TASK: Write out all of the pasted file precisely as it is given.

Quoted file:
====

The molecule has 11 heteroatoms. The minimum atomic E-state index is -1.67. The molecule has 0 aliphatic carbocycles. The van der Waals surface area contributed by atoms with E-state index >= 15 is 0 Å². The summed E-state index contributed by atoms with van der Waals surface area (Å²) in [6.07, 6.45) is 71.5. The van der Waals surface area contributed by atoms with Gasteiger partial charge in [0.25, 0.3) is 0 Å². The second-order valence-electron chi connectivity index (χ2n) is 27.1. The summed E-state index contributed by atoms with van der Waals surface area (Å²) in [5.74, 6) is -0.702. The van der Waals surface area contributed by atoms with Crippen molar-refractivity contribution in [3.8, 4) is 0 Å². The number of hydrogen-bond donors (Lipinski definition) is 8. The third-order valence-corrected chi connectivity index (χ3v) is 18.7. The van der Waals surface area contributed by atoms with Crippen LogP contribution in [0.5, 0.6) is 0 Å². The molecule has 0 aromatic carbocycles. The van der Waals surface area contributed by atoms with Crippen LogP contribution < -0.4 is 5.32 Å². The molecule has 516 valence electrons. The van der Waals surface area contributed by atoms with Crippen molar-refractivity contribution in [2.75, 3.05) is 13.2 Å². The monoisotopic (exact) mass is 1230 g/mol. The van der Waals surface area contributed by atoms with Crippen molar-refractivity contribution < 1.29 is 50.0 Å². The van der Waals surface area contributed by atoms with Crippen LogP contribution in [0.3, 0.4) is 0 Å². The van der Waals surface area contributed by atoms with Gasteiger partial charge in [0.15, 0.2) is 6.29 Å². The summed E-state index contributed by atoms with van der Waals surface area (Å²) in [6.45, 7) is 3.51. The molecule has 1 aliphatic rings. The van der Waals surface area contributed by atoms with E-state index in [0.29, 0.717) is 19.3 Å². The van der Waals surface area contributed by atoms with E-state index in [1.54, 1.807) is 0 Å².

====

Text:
The molecule has 11 heteroatoms. The minimum atomic E-state index is -1.67. The molecule has 0 aliphatic carbocycles. The van der Waals surface area contributed by atoms with E-state index >= 15 is 0 Å². The summed E-state index contributed by atoms with van der Waals surface area (Å²) in [6.07, 6.45) is 71.5. The van der Waals surface area contributed by atoms with Gasteiger partial charge in [0.25, 0.3) is 0 Å². The second-order valence-electron chi connectivity index (χ2n) is 27.1. The summed E-state index contributed by atoms with van der Waals surface area (Å²) in [5.74, 6) is -0.702. The van der Waals surface area contributed by atoms with Crippen molar-refractivity contribution in [3.8, 4) is 0 Å². The number of hydrogen-bond donors (Lipinski definition) is 8. The third-order valence-corrected chi connectivity index (χ3v) is 18.7. The van der Waals surface area contributed by atoms with Crippen LogP contribution in [0.5, 0.6) is 0 Å². The molecule has 0 aromatic carbocycles. The van der Waals surface area contributed by atoms with Crippen LogP contribution < -0.4 is 5.32 Å². The molecule has 516 valence electrons. The van der Waals surface area contributed by atoms with Crippen molar-refractivity contribution in [2.75, 3.05) is 13.2 Å². The monoisotopic (exact) mass is 1230 g/mol. The van der Waals surface area contributed by atoms with Crippen molar-refractivity contribution < 1.29 is 50.0 Å². The van der Waals surface area contributed by atoms with Crippen LogP contribution in [0.3, 0.4) is 0 Å². The van der Waals surface area contributed by atoms with Gasteiger partial charge in [0.15, 0.2) is 6.29 Å². The summed E-state index contributed by atoms with van der Waals surface area (Å²) in [6.45, 7) is 3.51. The molecule has 1 aliphatic rings. The van der Waals surface area contributed by atoms with E-state index in [0.29, 0.717) is 19.3 Å². The van der Waals surface area contributed by atoms with E-state index in [1.54, 1.807) is 0 Å².